Worcestershire Record No. 17 November 2004 pp. 21-23


Geoff Trevis 

There has been a steady accumulation of records for the last few years and patterns begin to emerge concerning species distribution. The following observations are based on my own database and undoubtedly a more statistically significant picture will result when more information is available. There are no real surprises to date except, possibly, the relatively few records of nationally rare and uncommon species. Worcestershire’s westerly, hence mild, position on the boundary between northern and southern species should produce a rich hymenoptera fauna but, perhaps, we are too far north-west for the southern species and too far south for the northern ones! Nonetheless, a wide range of species is present, with many more to be discovered through systematic recording. 

I am uncertain of the exact number if species on the BRC database but I have 158 on mine. Certainly the work by Michael Archer and Colin Plant at Devil’s Spittleful and Rifle Range and at Hartlebury Common and by Steven Falk at Kemerton Lakes has substantially extended the county list but these records are not included here as they have either been published elsewhere or will be the subject of future publications. Clearly, Michael Archer has demonstrated that the heaths in the north of the county are the premier hymenoptera sites. However, I have included the majority of records from my database, i.e. those species identified by myself, in table 1 in the hope that some conclusions may be reached, whilst table 2 shows the species from three different and species richer sites. I must stress that these lists in table 2 are not the complete lists for the sites but represent only the species sent to me for confirmation or identification. 

The county list shows 83 species of bees and 57 of wasps, a ratio of approximately 1.5:1, whilst the specific site records show 32 species of bees and 10 of wasps giving a ratio of 3.2:1. Can any conclusions be drawn from this? It has to be said that Habberley Valley has been subjected to only one visit (reported elsewhere in this volume of the Record) whilst the other two sites have been subjected to sporadic collecting over a few years and thus it is difficult to reach any meaningful conclusions. Habberley Valley and Little Comberton have a mix of bees and wasps whilst no wasps at all have been referred to me from Rough Hill Orchard. Does this mean that orchards are deficient in wasp species? Definitely not. The majority of sphecid wasps on my database have come from malaise traps in the orchards at Bowcastle Farm, suggesting that orchards are, in fact, rich in solitary wasps. The Bowcastle Farm survey, being part of a much larger study, will be published elsewhere later and cannot be analysed here. Also, work that hopefully will be published later, from data at Kemerton Lakes, a site close to the base of Bredon Hill, shows a paucity of wasps compared to bees making it more akin to Habberley Valley or Little Comberton.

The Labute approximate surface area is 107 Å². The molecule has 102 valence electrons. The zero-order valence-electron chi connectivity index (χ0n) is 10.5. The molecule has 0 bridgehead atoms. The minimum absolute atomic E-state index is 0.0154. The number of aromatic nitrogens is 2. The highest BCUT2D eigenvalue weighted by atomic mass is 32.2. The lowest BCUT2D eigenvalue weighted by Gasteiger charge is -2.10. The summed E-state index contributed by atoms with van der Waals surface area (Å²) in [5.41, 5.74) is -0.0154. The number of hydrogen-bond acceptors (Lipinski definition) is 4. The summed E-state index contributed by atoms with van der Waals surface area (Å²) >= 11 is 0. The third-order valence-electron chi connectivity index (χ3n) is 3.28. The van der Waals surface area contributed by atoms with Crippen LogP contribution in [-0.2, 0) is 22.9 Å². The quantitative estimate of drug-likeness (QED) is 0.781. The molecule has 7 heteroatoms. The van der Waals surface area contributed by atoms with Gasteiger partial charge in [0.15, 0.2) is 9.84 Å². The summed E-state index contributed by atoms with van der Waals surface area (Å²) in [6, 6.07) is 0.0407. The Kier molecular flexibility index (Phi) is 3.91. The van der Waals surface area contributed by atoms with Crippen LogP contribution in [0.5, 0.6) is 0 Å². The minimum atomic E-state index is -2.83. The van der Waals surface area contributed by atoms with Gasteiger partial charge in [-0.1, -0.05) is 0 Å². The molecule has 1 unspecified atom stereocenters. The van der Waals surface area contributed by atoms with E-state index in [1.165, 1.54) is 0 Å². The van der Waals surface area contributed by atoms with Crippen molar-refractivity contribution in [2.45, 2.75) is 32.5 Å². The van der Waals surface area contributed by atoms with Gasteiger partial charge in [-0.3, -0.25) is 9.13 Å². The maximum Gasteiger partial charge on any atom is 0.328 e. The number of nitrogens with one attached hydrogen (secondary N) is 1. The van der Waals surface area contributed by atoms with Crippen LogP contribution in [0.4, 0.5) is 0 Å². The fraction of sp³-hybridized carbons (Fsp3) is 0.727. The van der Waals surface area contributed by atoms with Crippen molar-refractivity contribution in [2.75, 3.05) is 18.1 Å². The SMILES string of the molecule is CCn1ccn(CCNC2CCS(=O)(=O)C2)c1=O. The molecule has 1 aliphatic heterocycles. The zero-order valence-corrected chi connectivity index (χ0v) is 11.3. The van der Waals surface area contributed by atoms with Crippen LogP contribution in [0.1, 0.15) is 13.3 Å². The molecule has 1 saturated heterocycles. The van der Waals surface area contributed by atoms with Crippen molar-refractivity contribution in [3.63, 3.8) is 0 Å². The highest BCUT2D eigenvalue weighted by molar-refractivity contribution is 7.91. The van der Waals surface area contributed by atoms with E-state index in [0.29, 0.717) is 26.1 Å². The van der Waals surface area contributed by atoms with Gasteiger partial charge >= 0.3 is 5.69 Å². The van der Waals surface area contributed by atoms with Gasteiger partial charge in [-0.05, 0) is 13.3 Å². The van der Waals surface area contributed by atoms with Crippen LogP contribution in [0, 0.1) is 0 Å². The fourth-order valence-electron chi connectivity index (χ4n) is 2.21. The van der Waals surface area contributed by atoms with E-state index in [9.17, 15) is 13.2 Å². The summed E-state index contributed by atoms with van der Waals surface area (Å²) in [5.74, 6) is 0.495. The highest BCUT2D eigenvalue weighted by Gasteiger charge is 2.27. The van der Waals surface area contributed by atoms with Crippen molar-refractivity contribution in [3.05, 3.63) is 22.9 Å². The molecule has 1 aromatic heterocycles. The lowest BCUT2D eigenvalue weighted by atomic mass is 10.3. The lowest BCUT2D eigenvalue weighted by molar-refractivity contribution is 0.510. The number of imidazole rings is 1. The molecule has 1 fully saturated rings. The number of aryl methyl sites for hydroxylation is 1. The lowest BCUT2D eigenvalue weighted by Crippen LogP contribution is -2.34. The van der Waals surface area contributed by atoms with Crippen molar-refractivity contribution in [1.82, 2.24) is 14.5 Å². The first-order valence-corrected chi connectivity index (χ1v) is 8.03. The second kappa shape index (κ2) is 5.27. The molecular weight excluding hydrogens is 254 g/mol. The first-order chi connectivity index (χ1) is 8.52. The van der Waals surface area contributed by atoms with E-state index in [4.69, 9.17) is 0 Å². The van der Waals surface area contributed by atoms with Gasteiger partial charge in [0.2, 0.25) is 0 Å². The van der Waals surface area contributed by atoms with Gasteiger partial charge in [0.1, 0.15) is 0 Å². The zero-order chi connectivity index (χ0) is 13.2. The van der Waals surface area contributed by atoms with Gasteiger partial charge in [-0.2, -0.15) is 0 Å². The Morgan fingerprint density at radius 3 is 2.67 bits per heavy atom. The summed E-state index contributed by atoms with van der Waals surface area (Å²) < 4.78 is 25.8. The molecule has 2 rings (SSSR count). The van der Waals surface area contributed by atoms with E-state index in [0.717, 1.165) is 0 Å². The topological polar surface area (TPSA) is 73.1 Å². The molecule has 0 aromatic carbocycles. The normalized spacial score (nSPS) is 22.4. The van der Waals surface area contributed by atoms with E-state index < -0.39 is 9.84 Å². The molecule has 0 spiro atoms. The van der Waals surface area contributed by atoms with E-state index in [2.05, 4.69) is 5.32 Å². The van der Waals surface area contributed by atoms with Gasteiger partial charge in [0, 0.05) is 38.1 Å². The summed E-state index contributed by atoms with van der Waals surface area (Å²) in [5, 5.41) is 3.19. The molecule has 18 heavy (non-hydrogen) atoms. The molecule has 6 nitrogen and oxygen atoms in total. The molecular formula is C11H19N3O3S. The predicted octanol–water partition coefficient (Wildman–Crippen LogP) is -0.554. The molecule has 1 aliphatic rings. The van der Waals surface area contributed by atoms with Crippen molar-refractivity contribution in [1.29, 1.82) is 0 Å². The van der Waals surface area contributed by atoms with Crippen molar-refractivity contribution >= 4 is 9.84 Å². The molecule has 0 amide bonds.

The site differences must arise from two sources. First, the number of records from each individual site is small and hence subject to statistical bias. Second, and I think the major factor, is the method of surveying. The three sites listed have all been surveyed by netting specimens, either by sweeping or by specific capture. The specimens collected depend on the human eye either seeing a flying insect or selecting it from a sweep net. Not unexpectedly, this is likely to yield larger and/or more brightly coloured species i.e. the larger bees and the black and yellow wasps. Very small black sphecids are likely to be ignored or not even seen. malaise traps, however, are totally unbiased, hence the large proportion of small wasps collected. This indicates that we are not obtaining a real picture of Worcestershire hymenoptera because:

a. Apart from the northern heaths, the site recording has been spasmodic and unsystematic. 

b. The method used to capture specimens is biased towards larger and more brightly coloured species.

 c. The number of recorders is small so that species distributions will tend to mirror the wanderings of recorders rather than the true distribution of species.

I wish I knew the answer to this problem and I suspect it afflicts hymenoptera records nationally though work by the Bees, Wasps and Ants Recording Society is trying to redress the balance. Probably the only answer is to scatter malaise traps around the county to provide random sampling. However, the thought of the number of specimens that would be collected is sufficient to prevent any such undertaking. Also, unless on well screened private land or remote from centres of population, malaise traps tend to be subject to vandalism. I can only ask entomologists not to ignore small, black hymenoptera but to collect them for identification. I should say that apart from a very few species I do not “do” parasitica but if these are sent I will try to pass them to appropriate experts.